Hirono Reintroduces Social Security Expansion Act
US Senator Mazie Hirono joined other senators in reintroducing legislation aimed at expanding Social Security programs.
Hirono said the Protecting and Preserving Social Security Act aims to strengthen the Social Security program by “restoring fairness in contributions while increasing benefits for seniors and other beneficiaries.”
“For many seniors living in Hawaiʻi on fixed incomes, Social Security benefits have not gone far enough to help them make ends meet and have not kept pace with the rising costs of consumer goods,” Senator Hirono said. “Social Security is the cornerstone of retirement and a safety net for millions of families who rely on the program every day to survive. I am proud to join Congressman Deutch in reintroducing this legislation as we continue our fight to strengthen and improve Social Security and to ensure that seniors and others who rely on this critical program receive the benefits they deserve.”
Most Americans contribute 6.2% of their paychecks to Social Security. However, high-income earners stop paying into the Social Security program once they have hit the annual contributions cap on maximum taxable earnings, which is $132,900 for 2019. Based on this contributions cap, this week marks the point in 2019 when the highest one percent of earners would stop paying into Social Security.
The Protecting and Preserving Social Security Act would gradually phase out this contributions cap for high-income earners over the next seven years until everyone pays into the program at the same rate for the entire year.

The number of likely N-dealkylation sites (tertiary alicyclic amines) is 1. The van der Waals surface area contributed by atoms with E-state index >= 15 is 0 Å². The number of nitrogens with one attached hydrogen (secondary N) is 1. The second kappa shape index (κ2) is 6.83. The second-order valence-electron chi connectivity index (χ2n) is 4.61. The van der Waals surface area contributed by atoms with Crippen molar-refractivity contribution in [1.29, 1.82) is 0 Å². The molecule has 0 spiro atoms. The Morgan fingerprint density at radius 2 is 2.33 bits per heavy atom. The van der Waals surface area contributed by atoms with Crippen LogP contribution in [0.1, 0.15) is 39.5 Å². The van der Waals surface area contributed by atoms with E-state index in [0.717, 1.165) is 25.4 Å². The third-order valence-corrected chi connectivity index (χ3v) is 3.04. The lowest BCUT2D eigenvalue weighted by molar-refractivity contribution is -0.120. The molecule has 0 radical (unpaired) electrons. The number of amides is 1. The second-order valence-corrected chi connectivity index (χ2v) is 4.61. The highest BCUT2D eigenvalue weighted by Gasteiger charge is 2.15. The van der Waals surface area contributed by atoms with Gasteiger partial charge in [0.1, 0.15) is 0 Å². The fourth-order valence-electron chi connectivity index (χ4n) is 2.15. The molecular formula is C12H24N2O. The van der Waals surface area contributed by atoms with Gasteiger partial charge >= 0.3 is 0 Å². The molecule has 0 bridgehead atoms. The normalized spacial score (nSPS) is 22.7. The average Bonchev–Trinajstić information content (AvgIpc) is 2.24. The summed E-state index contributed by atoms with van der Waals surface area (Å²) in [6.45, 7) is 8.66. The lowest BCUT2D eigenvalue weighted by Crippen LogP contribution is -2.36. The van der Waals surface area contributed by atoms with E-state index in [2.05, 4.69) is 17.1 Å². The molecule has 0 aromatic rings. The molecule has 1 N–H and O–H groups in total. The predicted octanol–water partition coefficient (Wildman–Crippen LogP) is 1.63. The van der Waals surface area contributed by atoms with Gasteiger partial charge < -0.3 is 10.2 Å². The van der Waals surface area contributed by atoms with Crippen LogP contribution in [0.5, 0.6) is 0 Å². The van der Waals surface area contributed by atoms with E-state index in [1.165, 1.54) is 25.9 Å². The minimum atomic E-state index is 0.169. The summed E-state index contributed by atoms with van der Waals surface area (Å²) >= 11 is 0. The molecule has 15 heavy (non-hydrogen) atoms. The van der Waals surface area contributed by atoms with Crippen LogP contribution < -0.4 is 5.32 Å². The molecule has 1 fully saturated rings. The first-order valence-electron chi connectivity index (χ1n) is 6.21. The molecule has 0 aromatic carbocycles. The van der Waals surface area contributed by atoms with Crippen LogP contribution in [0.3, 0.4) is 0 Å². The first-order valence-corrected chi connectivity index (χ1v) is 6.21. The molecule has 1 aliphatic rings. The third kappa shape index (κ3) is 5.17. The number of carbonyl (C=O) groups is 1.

Additionally, the Protecting and Preserving Social Security Act would also change how annual cost-of-living adjustments are calculated for seniors and other beneficiaries “to provide a more generous and accurate measure of inflation.” Currently, adjustment calculations for Social Security benefits are determined based on the Consumer Price Index for Urban Wage Earners and Clerical Workers.
However, as costs for seniors continue to climb faster than for those of other Americans, the Protecting and Preserving Social Security Act would replace CPI-W with the Consumer Price Index for the Elderly, a metric created by the Bureau of Labor Statistics to more accurately measure the costs incurred by elderly Americans – who tend to spend more of their incomes on medical care, prescription drugs, energy costs, and other rapidly-growing expenses.
Together, the Social Security Administration has indicated these changes would improve benefits for seniors and others while extending the solvency of the combined Social Security Trust Fund by an additional 19 years – from the current 2034 to 2053.